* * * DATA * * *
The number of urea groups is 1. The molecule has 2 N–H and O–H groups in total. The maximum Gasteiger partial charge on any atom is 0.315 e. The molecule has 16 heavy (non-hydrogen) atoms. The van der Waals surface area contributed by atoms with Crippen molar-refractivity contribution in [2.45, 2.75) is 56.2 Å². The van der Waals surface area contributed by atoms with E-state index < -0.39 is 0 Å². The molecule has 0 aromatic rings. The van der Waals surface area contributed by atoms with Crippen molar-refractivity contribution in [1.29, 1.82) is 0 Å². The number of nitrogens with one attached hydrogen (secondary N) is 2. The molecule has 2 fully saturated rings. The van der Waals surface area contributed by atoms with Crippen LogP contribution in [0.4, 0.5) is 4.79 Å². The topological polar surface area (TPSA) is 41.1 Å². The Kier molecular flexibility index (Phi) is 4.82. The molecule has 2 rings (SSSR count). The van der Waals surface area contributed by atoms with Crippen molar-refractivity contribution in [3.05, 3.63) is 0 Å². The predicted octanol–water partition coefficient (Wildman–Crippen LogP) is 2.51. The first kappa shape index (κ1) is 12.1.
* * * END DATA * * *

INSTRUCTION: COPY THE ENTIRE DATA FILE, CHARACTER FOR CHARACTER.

The number of urea groups is 1. The molecule has 2 N–H and O–H groups in total. The maximum Gasteiger partial charge on any atom is 0.315 e. The molecule has 16 heavy (non-hydrogen) atoms. The van der Waals surface area contributed by atoms with Crippen molar-refractivity contribution in [2.45, 2.75) is 56.2 Å². The van der Waals surface area contributed by atoms with E-state index < -0.39 is 0 Å². The molecule has 0 aromatic rings. The van der Waals surface area contributed by atoms with Crippen molar-refractivity contribution in [1.29, 1.82) is 0 Å². The number of nitrogens with one attached hydrogen (secondary N) is 2. The molecule has 2 fully saturated rings. The van der Waals surface area contributed by atoms with Crippen LogP contribution in [0.4, 0.5) is 4.79 Å². The topological polar surface area (TPSA) is 41.1 Å². The Kier molecular flexibility index (Phi) is 4.82. The molecule has 2 rings (SSSR count). The van der Waals surface area contributed by atoms with Crippen molar-refractivity contribution in [3.05, 3.63) is 0 Å². The predicted octanol–water partition coefficient (Wildman–Crippen LogP) is 2.51. The first kappa shape index (κ1) is 12.1.